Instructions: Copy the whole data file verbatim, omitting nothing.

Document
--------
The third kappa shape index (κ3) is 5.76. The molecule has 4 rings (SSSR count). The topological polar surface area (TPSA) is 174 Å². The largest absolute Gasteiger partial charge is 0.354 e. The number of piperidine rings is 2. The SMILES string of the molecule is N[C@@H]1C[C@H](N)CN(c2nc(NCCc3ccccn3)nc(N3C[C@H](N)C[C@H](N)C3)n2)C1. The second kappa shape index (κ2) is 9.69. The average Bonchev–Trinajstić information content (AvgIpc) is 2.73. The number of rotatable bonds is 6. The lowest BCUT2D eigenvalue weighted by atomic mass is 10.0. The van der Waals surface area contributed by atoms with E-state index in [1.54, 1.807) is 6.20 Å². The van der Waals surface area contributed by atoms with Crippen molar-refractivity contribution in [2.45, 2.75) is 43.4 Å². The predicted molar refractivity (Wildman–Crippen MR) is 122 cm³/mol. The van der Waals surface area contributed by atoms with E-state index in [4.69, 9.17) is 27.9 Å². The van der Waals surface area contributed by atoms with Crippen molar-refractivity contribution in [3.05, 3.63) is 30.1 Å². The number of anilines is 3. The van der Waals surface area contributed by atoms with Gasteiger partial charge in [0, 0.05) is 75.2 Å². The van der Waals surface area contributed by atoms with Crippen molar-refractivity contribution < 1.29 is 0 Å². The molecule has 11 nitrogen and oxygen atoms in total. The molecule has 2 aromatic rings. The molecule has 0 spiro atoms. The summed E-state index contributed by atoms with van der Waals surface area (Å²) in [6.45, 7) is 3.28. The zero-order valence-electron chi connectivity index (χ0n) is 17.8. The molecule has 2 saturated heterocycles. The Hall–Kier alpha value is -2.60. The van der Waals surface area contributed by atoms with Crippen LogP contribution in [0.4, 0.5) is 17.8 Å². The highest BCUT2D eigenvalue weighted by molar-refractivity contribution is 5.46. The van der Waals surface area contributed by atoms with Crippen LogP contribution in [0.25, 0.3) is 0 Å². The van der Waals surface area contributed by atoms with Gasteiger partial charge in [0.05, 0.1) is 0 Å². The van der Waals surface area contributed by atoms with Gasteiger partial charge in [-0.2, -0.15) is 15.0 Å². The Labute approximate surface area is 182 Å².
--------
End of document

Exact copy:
The third kappa shape index (κ3) is 5.76. The molecule has 4 rings (SSSR count). The topological polar surface area (TPSA) is 174 Å². The largest absolute Gasteiger partial charge is 0.354 e. The number of piperidine rings is 2. The SMILES string of the molecule is N[C@@H]1C[C@H](N)CN(c2nc(NCCc3ccccn3)nc(N3C[C@H](N)C[C@H](N)C3)n2)C1. The second kappa shape index (κ2) is 9.69. The average Bonchev–Trinajstić information content (AvgIpc) is 2.73. The number of rotatable bonds is 6. The lowest BCUT2D eigenvalue weighted by atomic mass is 10.0. The van der Waals surface area contributed by atoms with E-state index in [1.54, 1.807) is 6.20 Å². The van der Waals surface area contributed by atoms with Crippen molar-refractivity contribution in [2.45, 2.75) is 43.4 Å². The predicted molar refractivity (Wildman–Crippen MR) is 122 cm³/mol. The van der Waals surface area contributed by atoms with E-state index in [4.69, 9.17) is 27.9 Å². The van der Waals surface area contributed by atoms with Crippen molar-refractivity contribution in [3.05, 3.63) is 30.1 Å². The number of anilines is 3. The van der Waals surface area contributed by atoms with Gasteiger partial charge in [0, 0.05) is 75.2 Å². The van der Waals surface area contributed by atoms with Crippen molar-refractivity contribution < 1.29 is 0 Å². The molecule has 11 nitrogen and oxygen atoms in total. The molecule has 2 aromatic rings. The molecule has 0 spiro atoms. The summed E-state index contributed by atoms with van der Waals surface area (Å²) in [6.45, 7) is 3.28. The zero-order valence-electron chi connectivity index (χ0n) is 17.8. The molecule has 2 saturated heterocycles. The Hall–Kier alpha value is -2.60. The van der Waals surface area contributed by atoms with Crippen LogP contribution in [0.4, 0.5) is 17.8 Å². The highest BCUT2D eigenvalue weighted by molar-refractivity contribution is 5.46. The van der Waals surface area contributed by atoms with Crippen LogP contribution in [0.25, 0.3) is 0 Å². The van der Waals surface area contributed by atoms with Gasteiger partial charge in [0.05, 0.1) is 0 Å². The van der Waals surface area contributed by atoms with Gasteiger partial charge in [-0.2, -0.15) is 15.0 Å². The Labute approximate surface area is 182 Å².